Society as a whole has many influences on individual and community behaviour, including norms and values, attitudes and opinions, and laws and policies. Society also creates a physical, economic and cultural environment.
Communicating at the society level can include using the mass media and other types of social mobilisation. For example, HIV or TB educational programmes can be achieved through school, church and workplace education programmes (Figure 7.5).
Suppose you wish to design a communication strategy on the promotion of family planning. The majority of the couples in your community may lack appropriate information about contraceptive methods. Also, the culture is such that children are considered an asset for the community. Many grandparents, in-laws and other key community members believe that contraception is against God’s will. In addition, some healthcare users have reported dissatisfaction with their healthcare providers and tend to discontinue their use of the family planning services. Looking back at the communication levels described in this section, which levels should you design your communication strategy for — and what sorts of things do you think will be important at each level?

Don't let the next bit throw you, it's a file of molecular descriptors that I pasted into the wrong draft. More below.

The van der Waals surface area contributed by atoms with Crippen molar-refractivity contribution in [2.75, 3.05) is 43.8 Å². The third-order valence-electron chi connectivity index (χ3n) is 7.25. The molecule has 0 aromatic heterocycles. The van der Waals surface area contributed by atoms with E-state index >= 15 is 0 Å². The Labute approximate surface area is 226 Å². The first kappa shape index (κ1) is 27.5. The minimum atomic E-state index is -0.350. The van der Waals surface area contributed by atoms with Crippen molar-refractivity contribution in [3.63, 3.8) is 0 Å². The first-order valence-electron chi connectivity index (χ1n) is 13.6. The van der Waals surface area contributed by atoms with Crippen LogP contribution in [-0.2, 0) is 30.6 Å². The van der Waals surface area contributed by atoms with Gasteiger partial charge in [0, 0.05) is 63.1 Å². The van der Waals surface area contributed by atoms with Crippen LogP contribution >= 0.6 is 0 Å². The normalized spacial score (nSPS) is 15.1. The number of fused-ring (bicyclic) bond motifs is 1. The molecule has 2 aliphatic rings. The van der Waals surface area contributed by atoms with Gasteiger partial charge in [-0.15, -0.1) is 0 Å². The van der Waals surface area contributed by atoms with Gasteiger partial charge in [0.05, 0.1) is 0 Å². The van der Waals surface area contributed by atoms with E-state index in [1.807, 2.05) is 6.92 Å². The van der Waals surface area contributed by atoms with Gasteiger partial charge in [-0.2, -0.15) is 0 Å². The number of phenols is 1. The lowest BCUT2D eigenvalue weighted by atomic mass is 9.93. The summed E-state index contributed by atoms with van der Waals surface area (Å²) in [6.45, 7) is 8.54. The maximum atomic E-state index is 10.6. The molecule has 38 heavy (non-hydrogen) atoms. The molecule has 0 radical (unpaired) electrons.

Your communication would be aimed at different levels. At the individual level and with couples you can influence factors such as knowledge, beliefs, attitudes and values. At the family or social network level you have to give attention to reinforcing factors such as the attitude of grandparents and husbands towards using contraception. Finally, at the organisational level you should consider any enabling factors such as whether contraceptives are available in your locality or not.